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King Lear And Conflict With His Daughters

1580 words - 6 pages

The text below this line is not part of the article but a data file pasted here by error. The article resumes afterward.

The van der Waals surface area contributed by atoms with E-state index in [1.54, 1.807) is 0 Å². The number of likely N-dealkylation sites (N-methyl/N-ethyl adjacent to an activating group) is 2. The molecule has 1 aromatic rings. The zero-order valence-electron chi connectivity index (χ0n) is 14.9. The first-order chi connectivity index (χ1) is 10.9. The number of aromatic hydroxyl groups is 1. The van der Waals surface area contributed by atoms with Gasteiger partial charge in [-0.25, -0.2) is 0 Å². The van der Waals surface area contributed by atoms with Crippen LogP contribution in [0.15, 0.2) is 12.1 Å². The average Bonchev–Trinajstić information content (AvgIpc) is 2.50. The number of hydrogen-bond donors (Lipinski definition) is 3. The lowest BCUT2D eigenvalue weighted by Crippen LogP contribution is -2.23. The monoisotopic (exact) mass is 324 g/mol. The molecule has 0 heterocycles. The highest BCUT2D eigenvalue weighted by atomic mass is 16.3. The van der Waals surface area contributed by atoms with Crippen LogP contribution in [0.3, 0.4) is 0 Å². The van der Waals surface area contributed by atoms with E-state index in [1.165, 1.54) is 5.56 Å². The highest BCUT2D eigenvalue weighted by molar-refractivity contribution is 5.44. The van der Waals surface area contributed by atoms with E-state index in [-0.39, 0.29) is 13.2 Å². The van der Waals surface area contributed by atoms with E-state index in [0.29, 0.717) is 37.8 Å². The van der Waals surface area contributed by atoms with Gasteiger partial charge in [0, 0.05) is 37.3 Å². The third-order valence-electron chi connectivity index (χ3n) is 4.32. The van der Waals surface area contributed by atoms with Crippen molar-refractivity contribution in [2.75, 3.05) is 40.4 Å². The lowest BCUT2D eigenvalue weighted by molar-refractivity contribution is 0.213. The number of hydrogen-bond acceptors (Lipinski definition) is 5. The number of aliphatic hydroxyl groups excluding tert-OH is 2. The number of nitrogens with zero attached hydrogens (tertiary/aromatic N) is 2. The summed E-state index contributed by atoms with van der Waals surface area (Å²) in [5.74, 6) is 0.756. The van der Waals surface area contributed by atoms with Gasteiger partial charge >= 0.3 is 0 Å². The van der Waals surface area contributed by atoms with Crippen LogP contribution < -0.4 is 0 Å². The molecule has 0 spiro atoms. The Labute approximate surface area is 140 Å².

The general plot of King Lear revolves mainly around the conflict between the King and his daughters, although there is a definite and distinct sub-plot dealing with the plight and tragedy of Gloucester as well. One of the main themes that Shakespeare chooses to focus on in King Lear is the dysfunctional nature of not only the royal family and Gloucester, but the heartache and emotional strain that goes along with being a parent and having to make a decision that will divide your children. This play focuses on not only the after effects of this decision, but the way in which it affects the King, his children and his subjects as well. King Lear is also a play full of deceit and betrayal. This is clearly seen in the first few lines. We first learn of the empty words of Goneril and Regan as well as their hatred and contempt for their father, King Lear. Their attitudes towards Lear becomes the center of the play and also leads to the madness that the king suffers from.The first words that Goneril speaks are totally empty and are the opposite of what she really feels. She says, "Sir, I love you more than word can wield the matter; Dearer than eye-sight, space and liberty;" (I.i.60-62). The reason there are no words to express her love for her father is that she has no love for him and it does not exist The same goes for her sister, Regan, who is plotting against her father as well. She says that she feels the same way as her sister and expresses how Goneril has named her very deed of love. Regan adds a little twist to this and professes that she loves Lear more than her sisters and that Goneril's affection for her father "comes too short."(I.i.71) By uttering these words, Regan shows that her love is even less true than that of her sister's. She goes even farther to say:...that I professMyself an enemy to all other joysWhich the most precious square of sense possesses,And find I am alone felicitateIn your dear highness' love. I.i.79-73This goes to show that she is more greedy than her sister and her words are more artificial. She wants more than her sister and will do anything to attain her goal. Her ambition to get what she wants is evident in the words that she speaks. She claims herself to be "an enemy to all other joys" but she is really the enemy to her father.The next person King Lear calls to speak is his soft-spoken daughter, Cordelia. Lear does not have much respect for her because she does not flatter him and put him on the pedestal that he feels he deserves. This is exactly what his other daughters do and he feels very strongly that Cordelia should do the same. Because of all the flattery that was given him by his other two daughters, he gives them most of his possessions. The first thing that Cordelia says when the King asks her to speak is "nothing." The king is enraged by this remark and says that, "Nothing will come of nothing: speak again."(I.i.99) When Cordelia speaks again she says that she does love him but according to their bond,...

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